THe water protectors in the #NoDAPL fight against the Dakota Access Pipeline have been aiming to hit Energy Transfer, the company behind the pipeline, where it hurts: its pockets. And yesterday (November 17), Norway’s largest bank pulled $3 million in holdings from the project.
DNB, the bank, announced that it would be pulling its assets, but it remains a lender through three loans amounting to nearly $3 billion—almost 10 percent of the project’s total funding, according to Greenpeace. The bank’s statement, translated from Norwegian, says:
This is due to all the questions that have been raised about the relationship with the Indians in one of the areas the pipeline will go through, where it will cross a river that is the Standing Rock Sioux Tribe’s main source of drinking water. The tribe says the $3.8 billion project threatens both their drinking water and areas important for their culture.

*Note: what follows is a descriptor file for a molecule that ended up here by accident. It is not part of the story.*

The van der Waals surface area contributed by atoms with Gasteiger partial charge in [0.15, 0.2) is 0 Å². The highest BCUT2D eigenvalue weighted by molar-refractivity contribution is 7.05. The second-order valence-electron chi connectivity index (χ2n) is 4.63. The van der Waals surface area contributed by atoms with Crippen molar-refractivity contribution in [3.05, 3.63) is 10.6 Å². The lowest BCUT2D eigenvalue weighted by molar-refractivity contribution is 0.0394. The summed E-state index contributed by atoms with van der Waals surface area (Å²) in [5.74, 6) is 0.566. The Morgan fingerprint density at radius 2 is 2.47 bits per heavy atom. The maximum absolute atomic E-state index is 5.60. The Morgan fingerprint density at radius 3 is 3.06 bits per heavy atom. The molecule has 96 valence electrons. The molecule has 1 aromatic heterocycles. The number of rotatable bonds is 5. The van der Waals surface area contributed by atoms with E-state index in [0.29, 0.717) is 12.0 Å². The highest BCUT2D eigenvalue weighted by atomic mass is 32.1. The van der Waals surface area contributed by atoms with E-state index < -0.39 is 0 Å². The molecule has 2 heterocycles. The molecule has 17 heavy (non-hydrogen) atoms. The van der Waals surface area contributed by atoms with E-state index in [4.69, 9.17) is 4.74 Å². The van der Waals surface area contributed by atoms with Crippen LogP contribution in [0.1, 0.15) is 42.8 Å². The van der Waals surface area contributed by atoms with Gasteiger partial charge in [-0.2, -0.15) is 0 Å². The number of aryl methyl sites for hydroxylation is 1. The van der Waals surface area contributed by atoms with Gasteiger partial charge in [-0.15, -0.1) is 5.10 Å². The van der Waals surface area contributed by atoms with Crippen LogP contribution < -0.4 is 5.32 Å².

Greenpeace Norway delivered 120,000 signatures gathered by SumOfUs.org to DNB that called on the bank to pull its money from the project and continues to urge the bank to terminate its loans. “The writing’s on the wall for the Dakota Access Pipeline. People power is winning,” said Greenpeace USA spokesperson Lilian Molina, in their statement. “All financial institutions with a stake in the pipeline must quickly realize that financing this project is toxic.”
Other banks currently funding the pipeline include Bank of America, HSBC, Goldman Sachs and Wells Fargo, according to an investigation by advocacy organization Food & Water Watch.